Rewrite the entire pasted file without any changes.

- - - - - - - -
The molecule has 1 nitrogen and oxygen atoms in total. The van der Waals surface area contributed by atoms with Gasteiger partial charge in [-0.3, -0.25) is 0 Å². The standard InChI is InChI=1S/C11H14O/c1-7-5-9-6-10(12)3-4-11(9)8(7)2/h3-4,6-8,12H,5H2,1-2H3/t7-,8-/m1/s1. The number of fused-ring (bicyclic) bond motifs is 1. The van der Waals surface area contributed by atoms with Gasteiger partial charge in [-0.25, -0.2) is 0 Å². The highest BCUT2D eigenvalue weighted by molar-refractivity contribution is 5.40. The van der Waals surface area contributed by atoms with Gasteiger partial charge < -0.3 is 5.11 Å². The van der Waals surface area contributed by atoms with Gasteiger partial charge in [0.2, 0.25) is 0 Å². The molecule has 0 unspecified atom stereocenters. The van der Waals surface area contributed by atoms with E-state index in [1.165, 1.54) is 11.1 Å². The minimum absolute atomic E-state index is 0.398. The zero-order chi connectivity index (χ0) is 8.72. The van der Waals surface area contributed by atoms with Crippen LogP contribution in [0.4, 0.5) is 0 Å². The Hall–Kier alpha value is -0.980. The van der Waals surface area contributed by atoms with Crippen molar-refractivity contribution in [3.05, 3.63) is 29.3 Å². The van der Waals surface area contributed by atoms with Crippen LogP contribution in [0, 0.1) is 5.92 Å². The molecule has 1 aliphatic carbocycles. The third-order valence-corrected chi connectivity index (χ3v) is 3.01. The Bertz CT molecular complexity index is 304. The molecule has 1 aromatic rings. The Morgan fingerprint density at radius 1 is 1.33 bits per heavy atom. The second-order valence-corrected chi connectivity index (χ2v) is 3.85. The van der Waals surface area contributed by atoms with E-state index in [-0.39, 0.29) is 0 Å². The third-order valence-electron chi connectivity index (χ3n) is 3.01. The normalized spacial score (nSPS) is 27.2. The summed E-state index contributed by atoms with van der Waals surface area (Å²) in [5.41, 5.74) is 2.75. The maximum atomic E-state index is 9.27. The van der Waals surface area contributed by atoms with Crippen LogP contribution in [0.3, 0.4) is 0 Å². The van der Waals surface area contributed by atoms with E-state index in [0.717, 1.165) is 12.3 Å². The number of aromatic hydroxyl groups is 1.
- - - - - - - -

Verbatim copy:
The molecule has 1 nitrogen and oxygen atoms in total. The van der Waals surface area contributed by atoms with Gasteiger partial charge in [-0.3, -0.25) is 0 Å². The standard InChI is InChI=1S/C11H14O/c1-7-5-9-6-10(12)3-4-11(9)8(7)2/h3-4,6-8,12H,5H2,1-2H3/t7-,8-/m1/s1. The number of fused-ring (bicyclic) bond motifs is 1. The van der Waals surface area contributed by atoms with Gasteiger partial charge in [-0.25, -0.2) is 0 Å². The highest BCUT2D eigenvalue weighted by molar-refractivity contribution is 5.40. The van der Waals surface area contributed by atoms with Gasteiger partial charge < -0.3 is 5.11 Å². The van der Waals surface area contributed by atoms with Gasteiger partial charge in [0.2, 0.25) is 0 Å². The molecule has 0 unspecified atom stereocenters. The van der Waals surface area contributed by atoms with E-state index in [1.165, 1.54) is 11.1 Å². The minimum absolute atomic E-state index is 0.398. The zero-order chi connectivity index (χ0) is 8.72. The van der Waals surface area contributed by atoms with Crippen LogP contribution in [0.4, 0.5) is 0 Å². The Hall–Kier alpha value is -0.980. The van der Waals surface area contributed by atoms with Crippen molar-refractivity contribution in [3.05, 3.63) is 29.3 Å². The van der Waals surface area contributed by atoms with Crippen LogP contribution in [0, 0.1) is 5.92 Å². The molecule has 1 aliphatic carbocycles. The third-order valence-corrected chi connectivity index (χ3v) is 3.01. The Bertz CT molecular complexity index is 304. The molecule has 1 aromatic rings. The Morgan fingerprint density at radius 1 is 1.33 bits per heavy atom. The second-order valence-corrected chi connectivity index (χ2v) is 3.85. The van der Waals surface area contributed by atoms with E-state index in [-0.39, 0.29) is 0 Å². The third-order valence-electron chi connectivity index (χ3n) is 3.01. The normalized spacial score (nSPS) is 27.2. The summed E-state index contributed by atoms with van der Waals surface area (Å²) in [5.41, 5.74) is 2.75. The maximum atomic E-state index is 9.27. The van der Waals surface area contributed by atoms with Crippen LogP contribution in [0.3, 0.4) is 0 Å². The van der Waals surface area contributed by atoms with E-state index in [0.717, 1.165) is 12.3 Å². The number of aromatic hydroxyl groups is 1.